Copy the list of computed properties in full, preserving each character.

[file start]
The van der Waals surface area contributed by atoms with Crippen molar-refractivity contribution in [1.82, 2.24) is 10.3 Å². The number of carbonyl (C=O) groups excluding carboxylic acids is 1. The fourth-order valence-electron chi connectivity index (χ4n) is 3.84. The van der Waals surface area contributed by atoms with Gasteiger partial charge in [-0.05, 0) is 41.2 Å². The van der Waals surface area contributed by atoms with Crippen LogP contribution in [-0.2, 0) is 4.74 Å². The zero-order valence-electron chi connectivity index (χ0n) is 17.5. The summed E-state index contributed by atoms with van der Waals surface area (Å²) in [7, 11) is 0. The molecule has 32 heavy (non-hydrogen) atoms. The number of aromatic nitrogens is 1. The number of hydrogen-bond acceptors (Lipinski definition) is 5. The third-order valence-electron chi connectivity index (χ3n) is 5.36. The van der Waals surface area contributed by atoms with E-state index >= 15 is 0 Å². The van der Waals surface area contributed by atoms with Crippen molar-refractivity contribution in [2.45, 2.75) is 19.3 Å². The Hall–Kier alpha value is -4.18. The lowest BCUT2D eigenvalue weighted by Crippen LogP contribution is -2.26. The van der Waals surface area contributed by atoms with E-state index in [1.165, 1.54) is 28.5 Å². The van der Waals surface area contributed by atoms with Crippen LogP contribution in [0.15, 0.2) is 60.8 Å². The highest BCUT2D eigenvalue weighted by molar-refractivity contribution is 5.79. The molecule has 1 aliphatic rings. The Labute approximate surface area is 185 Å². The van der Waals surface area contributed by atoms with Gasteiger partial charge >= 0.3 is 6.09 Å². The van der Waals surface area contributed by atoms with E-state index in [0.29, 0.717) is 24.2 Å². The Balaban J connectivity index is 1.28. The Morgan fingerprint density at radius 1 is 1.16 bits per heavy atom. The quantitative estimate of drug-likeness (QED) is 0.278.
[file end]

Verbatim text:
The van der Waals surface area contributed by atoms with Crippen molar-refractivity contribution in [1.82, 2.24) is 10.3 Å². The number of carbonyl (C=O) groups excluding carboxylic acids is 1. The fourth-order valence-electron chi connectivity index (χ4n) is 3.84. The van der Waals surface area contributed by atoms with Gasteiger partial charge in [-0.05, 0) is 41.2 Å². The van der Waals surface area contributed by atoms with Crippen LogP contribution in [-0.2, 0) is 4.74 Å². The zero-order valence-electron chi connectivity index (χ0n) is 17.5. The summed E-state index contributed by atoms with van der Waals surface area (Å²) in [7, 11) is 0. The molecule has 32 heavy (non-hydrogen) atoms. The number of aromatic nitrogens is 1. The number of hydrogen-bond acceptors (Lipinski definition) is 5. The third-order valence-electron chi connectivity index (χ3n) is 5.36. The van der Waals surface area contributed by atoms with E-state index >= 15 is 0 Å². The van der Waals surface area contributed by atoms with Crippen molar-refractivity contribution in [2.45, 2.75) is 19.3 Å². The Hall–Kier alpha value is -4.18. The lowest BCUT2D eigenvalue weighted by Crippen LogP contribution is -2.26. The van der Waals surface area contributed by atoms with E-state index in [1.165, 1.54) is 28.5 Å². The van der Waals surface area contributed by atoms with Crippen LogP contribution in [0.15, 0.2) is 60.8 Å². The highest BCUT2D eigenvalue weighted by molar-refractivity contribution is 5.79. The molecule has 1 aliphatic rings. The Labute approximate surface area is 185 Å². The van der Waals surface area contributed by atoms with Gasteiger partial charge >= 0.3 is 6.09 Å². The van der Waals surface area contributed by atoms with E-state index in [0.29, 0.717) is 24.2 Å². The Balaban J connectivity index is 1.28. The Morgan fingerprint density at radius 1 is 1.16 bits per heavy atom. The quantitative estimate of drug-likeness (QED) is 0.278.